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Home Fragrance Still Hot!

By: Karen Doskow, Kline & Company
Posted: November 3, 2008, from the November 2008 issue of GCI Magazine.

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Still the largest category with a 45% share of the U.S. home fragrances market, candles continue to command a large presence. However, facing stiff competition from reed diffusers and other more worry-free products, the candle category added only 2.4% in sales for the year. Lack of innovation and stiff competition for shelf space from trendier products have impacted the category for several years.

One bright spot in the candle category arrived in 2007, courtesy of the innovation leaders at Procter & Gamble and S.C. Johnson. Both companies launched candle versions of their respective Febreze and Oust products. These popular odor-elimination room spray lines claim to remove odors, rather than masking them, to leave the room smelling fresh and clean. Kline estimates that P&G’s Febreze candle generated considerable retail sales during its first year, following the company’s multi-year absence from the candle market.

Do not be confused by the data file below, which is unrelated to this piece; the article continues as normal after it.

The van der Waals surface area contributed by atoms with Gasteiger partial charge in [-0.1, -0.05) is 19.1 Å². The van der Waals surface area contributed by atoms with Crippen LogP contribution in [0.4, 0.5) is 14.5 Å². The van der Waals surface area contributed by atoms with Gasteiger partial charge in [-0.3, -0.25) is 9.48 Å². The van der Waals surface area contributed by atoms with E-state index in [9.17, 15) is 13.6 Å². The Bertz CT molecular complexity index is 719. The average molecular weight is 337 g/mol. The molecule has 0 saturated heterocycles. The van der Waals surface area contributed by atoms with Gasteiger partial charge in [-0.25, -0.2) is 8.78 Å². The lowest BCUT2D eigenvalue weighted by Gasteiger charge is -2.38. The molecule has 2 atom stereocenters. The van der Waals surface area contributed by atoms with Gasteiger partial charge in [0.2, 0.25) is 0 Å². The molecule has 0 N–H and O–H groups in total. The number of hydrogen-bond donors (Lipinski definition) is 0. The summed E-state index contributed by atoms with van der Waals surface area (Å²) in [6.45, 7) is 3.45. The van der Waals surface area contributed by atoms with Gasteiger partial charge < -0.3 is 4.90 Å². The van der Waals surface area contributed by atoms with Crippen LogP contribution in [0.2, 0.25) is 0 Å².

New scents that are reminiscent of vacation destinations also became quite prevalent in 2007. Perhaps a result of tightening consumer budgets with less to spend on vacation plans, the most popular new fragrances from Yankee Candle— Sun & Sand and Island Spa—evoke relaxing summer holidays on the beach. Marketers focused on providing customers with experiential scents, including products named after popular destinations and featuring corresponding fragrances. Adding to the rest and relaxation trend, aromatherapy candles grew in importance during the year.

Nevertheless, meager growth in the candle category is likely a contributing factor in the significant number of consolidations and acquisitions in the market, with core candle companies seeking to diversify their portfolios and shore up profits. Recent examples include the 2007 American Greetings sale of its candle line to Light House Candles in order to concentrate on its stationery business, while Blyth sold its mass-market candle business to MVP.

The embattled potpourri category continued its downward spiral in 2007, posting a net loss of -1.8%. So sharp are the losses in this category that Esscentual Brands’ Claire Burke actually closed up shop for the summer in order to reorganize, only to re-emerge in September as property of Rich Brands Canada, Inc. It remains to be seen what this new ownership will mean for this stalwart of the potpourri market. Even long-time potpourri maker Harry Slatkin has virtually eliminated all potpourri from his brands carried in Bath & Body Works and upscale retail venues.

Eco-friendly Movement at Home in Home Fragrances